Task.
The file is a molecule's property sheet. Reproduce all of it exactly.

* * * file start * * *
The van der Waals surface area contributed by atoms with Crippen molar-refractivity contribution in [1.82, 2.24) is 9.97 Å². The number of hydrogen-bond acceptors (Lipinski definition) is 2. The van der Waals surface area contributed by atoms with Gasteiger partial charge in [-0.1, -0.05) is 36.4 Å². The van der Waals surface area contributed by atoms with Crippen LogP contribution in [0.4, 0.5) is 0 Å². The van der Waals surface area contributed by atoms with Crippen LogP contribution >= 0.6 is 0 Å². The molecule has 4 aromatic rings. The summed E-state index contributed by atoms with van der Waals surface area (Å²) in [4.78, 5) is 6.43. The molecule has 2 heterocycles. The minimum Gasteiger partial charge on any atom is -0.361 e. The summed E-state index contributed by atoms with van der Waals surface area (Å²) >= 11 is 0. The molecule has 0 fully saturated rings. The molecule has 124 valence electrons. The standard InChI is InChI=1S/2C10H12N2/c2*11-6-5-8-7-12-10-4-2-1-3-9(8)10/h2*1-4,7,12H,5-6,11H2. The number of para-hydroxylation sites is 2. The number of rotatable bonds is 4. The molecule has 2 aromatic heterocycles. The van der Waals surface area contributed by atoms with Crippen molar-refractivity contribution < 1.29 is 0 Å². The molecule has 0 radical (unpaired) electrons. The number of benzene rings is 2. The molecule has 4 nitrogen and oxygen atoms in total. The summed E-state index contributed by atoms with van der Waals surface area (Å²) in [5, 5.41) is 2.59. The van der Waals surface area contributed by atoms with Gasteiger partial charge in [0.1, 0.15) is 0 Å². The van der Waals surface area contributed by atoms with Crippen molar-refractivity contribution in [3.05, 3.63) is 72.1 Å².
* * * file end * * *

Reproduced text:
The van der Waals surface area contributed by atoms with Crippen molar-refractivity contribution in [1.82, 2.24) is 9.97 Å². The number of hydrogen-bond acceptors (Lipinski definition) is 2. The van der Waals surface area contributed by atoms with Gasteiger partial charge in [-0.1, -0.05) is 36.4 Å². The van der Waals surface area contributed by atoms with Crippen LogP contribution in [0.4, 0.5) is 0 Å². The van der Waals surface area contributed by atoms with Crippen LogP contribution >= 0.6 is 0 Å². The molecule has 4 aromatic rings. The summed E-state index contributed by atoms with van der Waals surface area (Å²) in [4.78, 5) is 6.43. The molecule has 2 heterocycles. The minimum Gasteiger partial charge on any atom is -0.361 e. The summed E-state index contributed by atoms with van der Waals surface area (Å²) >= 11 is 0. The molecule has 0 fully saturated rings. The molecule has 124 valence electrons. The standard InChI is InChI=1S/2C10H12N2/c2*11-6-5-8-7-12-10-4-2-1-3-9(8)10/h2*1-4,7,12H,5-6,11H2. The number of para-hydroxylation sites is 2. The number of rotatable bonds is 4. The molecule has 2 aromatic heterocycles. The van der Waals surface area contributed by atoms with Crippen molar-refractivity contribution < 1.29 is 0 Å². The molecule has 0 radical (unpaired) electrons. The number of benzene rings is 2. The molecule has 4 nitrogen and oxygen atoms in total. The summed E-state index contributed by atoms with van der Waals surface area (Å²) in [5, 5.41) is 2.59. The van der Waals surface area contributed by atoms with Gasteiger partial charge in [0.1, 0.15) is 0 Å². The van der Waals surface area contributed by atoms with Crippen molar-refractivity contribution in [3.05, 3.63) is 72.1 Å².